Oatmeal Energy Balls

Oatmeal Energy Balls with lavender yarrow flowers. Pic by M.C
Oatmeal Energy Balls with lavender yarrow flowers. Pic by M.C.

I tried a new juice bar in my area and liked their balls. That’s what I said—to you, not them. I tried to figure out what was in them. They were like a peanut butter oatmeal cookie in an energy ball. There were definitely oats, peanut butter, raisins, cinnamon, and maybe flaxseed meal and I think walnuts. I tried oats whole, quick cook, and flour. I prefer quick cooked since they are cut and form a ball better. These make a great snack with tea, meal replacement, or after a hike—just keep them iced. Two tablespoons of Bob’s Red Mill golden flaxseed meal have protein-3g, calcium-24 mg, iron-1 mg, and potassium-113 mg.

1 cup oatmeal, gluten free
2 Tbsp. Four Sigmatic vanilla protein powder or golden flaxseed meal
4 Tbsp. peanut butter
1/4 cup agave
1/2 tsp. cinnamon
1/2 tsp. chia seeds
1/2 tsp. vanilla extract
1/4 cup chocolate chips, Enjoy Life semi sweet mini chips
2 Tbsp. raisins
7 halves of walnuts crushed

Yield: 9-12 balls

I use whatever form of oats I have. You can always put whole oats in the blender to get them the texture you want. Combine oats and protein. The protein helps cut the stickiness. Flaxseed meal cuts the stickiness really well and is more affordable and adds an even texture. Add the peanut butter and stir. Add the rest of the ingredients and stir as you go. Sometimes I have to put the glass bowl of “dough” in the freezer for ten minutes. Then roll balls. I always end up with at least nine. Store in a container and then freeze for ready to eat use.

Happy Vegan!

Recipe from blog of melissacrismon.com

© 2023 Melissa Crismon

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NASA X-Class: A Guide to Solar Flares.

Renaissance Man told me a solar flare hit Earth over the weekend. He said it caused a shortwave radio blackout that impacted ham radios. I thought, why isn’t this bigger news. I heard talk about a year ago that ham radios were going to be outlawed in California. Ham radios are the last means of communication. I found an article on Space.com that says it’s an X-flare.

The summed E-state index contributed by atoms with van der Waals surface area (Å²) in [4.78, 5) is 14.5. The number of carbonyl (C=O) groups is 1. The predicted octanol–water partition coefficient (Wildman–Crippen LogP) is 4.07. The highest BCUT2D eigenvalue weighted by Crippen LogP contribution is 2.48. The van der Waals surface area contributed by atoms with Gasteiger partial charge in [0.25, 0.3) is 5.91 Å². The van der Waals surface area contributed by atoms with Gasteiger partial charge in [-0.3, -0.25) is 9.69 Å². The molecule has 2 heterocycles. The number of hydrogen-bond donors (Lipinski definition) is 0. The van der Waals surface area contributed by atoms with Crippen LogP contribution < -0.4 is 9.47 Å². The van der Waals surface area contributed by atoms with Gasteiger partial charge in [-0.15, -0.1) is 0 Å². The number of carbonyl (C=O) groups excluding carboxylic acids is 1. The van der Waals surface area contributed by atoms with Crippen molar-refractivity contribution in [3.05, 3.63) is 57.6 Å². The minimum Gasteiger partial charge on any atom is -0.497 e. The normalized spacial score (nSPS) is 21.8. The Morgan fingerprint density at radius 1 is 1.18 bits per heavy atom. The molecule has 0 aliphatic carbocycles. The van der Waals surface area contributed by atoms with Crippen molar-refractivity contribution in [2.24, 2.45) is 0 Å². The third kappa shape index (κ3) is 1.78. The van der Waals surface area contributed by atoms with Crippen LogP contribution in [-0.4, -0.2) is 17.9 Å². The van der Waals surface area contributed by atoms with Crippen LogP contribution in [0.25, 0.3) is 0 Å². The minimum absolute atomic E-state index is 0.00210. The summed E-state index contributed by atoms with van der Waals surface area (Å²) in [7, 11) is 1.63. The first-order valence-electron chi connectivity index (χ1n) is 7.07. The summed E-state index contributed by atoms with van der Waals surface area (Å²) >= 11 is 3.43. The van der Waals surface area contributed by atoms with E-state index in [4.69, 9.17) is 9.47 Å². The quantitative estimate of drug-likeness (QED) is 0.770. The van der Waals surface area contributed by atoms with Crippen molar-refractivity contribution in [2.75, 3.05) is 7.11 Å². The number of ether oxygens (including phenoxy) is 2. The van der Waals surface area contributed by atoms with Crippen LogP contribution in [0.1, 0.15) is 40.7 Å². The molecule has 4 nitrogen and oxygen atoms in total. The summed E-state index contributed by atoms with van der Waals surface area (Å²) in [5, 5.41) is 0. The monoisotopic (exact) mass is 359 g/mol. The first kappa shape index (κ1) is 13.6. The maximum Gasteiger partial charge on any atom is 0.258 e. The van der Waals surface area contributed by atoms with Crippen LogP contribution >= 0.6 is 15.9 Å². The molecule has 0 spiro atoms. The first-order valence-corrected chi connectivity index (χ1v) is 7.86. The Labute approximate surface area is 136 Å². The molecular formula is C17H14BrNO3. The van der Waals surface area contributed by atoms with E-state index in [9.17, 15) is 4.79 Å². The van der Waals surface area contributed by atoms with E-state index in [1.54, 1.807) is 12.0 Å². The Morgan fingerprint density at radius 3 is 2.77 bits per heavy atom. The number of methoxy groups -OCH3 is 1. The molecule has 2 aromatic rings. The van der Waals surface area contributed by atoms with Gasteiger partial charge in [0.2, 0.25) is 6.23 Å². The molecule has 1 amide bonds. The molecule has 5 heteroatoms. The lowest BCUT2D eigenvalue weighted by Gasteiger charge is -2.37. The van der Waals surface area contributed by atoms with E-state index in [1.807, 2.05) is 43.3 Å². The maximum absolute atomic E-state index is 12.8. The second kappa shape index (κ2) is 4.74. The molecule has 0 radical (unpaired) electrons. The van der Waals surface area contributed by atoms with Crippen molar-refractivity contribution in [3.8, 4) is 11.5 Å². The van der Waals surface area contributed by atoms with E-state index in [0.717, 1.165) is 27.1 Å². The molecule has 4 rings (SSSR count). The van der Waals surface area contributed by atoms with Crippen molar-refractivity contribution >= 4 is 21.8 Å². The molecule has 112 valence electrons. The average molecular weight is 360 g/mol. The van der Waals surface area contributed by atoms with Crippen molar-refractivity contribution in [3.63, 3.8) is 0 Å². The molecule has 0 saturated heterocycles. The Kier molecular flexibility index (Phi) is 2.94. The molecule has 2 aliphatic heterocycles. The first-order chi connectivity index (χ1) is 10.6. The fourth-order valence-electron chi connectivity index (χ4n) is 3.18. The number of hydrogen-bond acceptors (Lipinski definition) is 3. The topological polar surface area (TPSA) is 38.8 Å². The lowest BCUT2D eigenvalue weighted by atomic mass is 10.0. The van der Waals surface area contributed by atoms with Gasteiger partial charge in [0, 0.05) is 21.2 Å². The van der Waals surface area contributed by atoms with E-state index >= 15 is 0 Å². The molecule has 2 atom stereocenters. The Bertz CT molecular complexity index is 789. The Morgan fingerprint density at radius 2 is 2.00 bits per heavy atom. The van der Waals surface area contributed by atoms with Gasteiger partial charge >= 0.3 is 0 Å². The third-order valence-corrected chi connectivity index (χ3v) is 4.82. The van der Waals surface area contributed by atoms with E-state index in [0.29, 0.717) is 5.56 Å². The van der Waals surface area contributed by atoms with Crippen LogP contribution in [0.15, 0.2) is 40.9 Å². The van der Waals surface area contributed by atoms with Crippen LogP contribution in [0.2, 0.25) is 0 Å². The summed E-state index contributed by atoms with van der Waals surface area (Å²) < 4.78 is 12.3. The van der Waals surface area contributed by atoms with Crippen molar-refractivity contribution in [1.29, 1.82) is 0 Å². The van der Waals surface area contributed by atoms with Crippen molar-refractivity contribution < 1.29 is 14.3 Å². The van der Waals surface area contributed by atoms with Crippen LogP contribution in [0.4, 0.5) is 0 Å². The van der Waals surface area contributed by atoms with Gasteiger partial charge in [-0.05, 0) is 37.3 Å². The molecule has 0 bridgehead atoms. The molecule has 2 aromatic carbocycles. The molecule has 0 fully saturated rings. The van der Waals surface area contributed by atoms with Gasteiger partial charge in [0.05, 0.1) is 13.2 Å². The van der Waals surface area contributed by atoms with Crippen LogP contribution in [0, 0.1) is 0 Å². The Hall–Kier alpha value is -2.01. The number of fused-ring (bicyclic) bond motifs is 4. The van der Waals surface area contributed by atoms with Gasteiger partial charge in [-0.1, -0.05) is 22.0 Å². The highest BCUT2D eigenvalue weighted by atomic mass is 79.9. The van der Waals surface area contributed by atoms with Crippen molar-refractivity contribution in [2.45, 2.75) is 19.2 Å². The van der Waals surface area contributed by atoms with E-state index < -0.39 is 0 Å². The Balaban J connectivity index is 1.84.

Now that wouldn’t normally make me think of it other than a name or a way to identify the flare. But Dark Journalist has discovered in his research a designation X and steganography for secret technology. Except it’s not so secret when it’s hidden in plain sight.

So then why is the solar flare designated with an X? Newsweek explains the flares are classed from weak A-Class to moderate B-Class, C-Class, M-Class to strong X-Class and then are on a scale of 1 to 9. The solar flare recorded on the Sun on Sun., July 2, 2023 was rated “X1.08” meaning it was on the weak side. The exception, X-Class solar flares can go past the scale to a 10. An X-Class flare can occur 10 times a year.

Search for solar flare videos and you will see beautiful flares dancing in and out of the sun.

Below is a copy of the Space.com article by Robert Lea. Click on the link for the video.

A giant sunspot exploded on Sunday, July 2, creating a powerful solar flare that lashed Earth’s atmosphere and caused a radio blackout over parts of the U.S. and the Pacific Ocean. 

The solar flare erupted from the sunspot AR3354 which is seven times the width of the Earth. The flare which blasted out of the sun at 15:14 EDT (1914 GMT), was seen as a bright ultraviolet flash by NASA’s Solar Dynamic Observatory (SDO). It was classified as an X-flare, the strongest type of solar flare that exists. 

Spaceweather.com reports that radiation from the flare ionized the top of Earth’s atmosphere, resulting in a deep shortwave radio blackout over western parts of the U.S. and the Pacific Ocean that lasted around 30 minutes. Solar physicist Keith Strong shared stunning footage of the flare on Twitter, writing “X FLARE IN PROGRESS!!! Sunspot region AR3354 near the NW limb just produced an X1.07 Flare (between the 10th and 14th biggest flare so far, this solar cycle). That is the 18th X flare during SC25 [Solar cycle 25, the current solar cycle] (compared to just 14 from SC24).”

Happy Vegan!

From blog of melissacrismon.com

© 2023 Melissa Crismon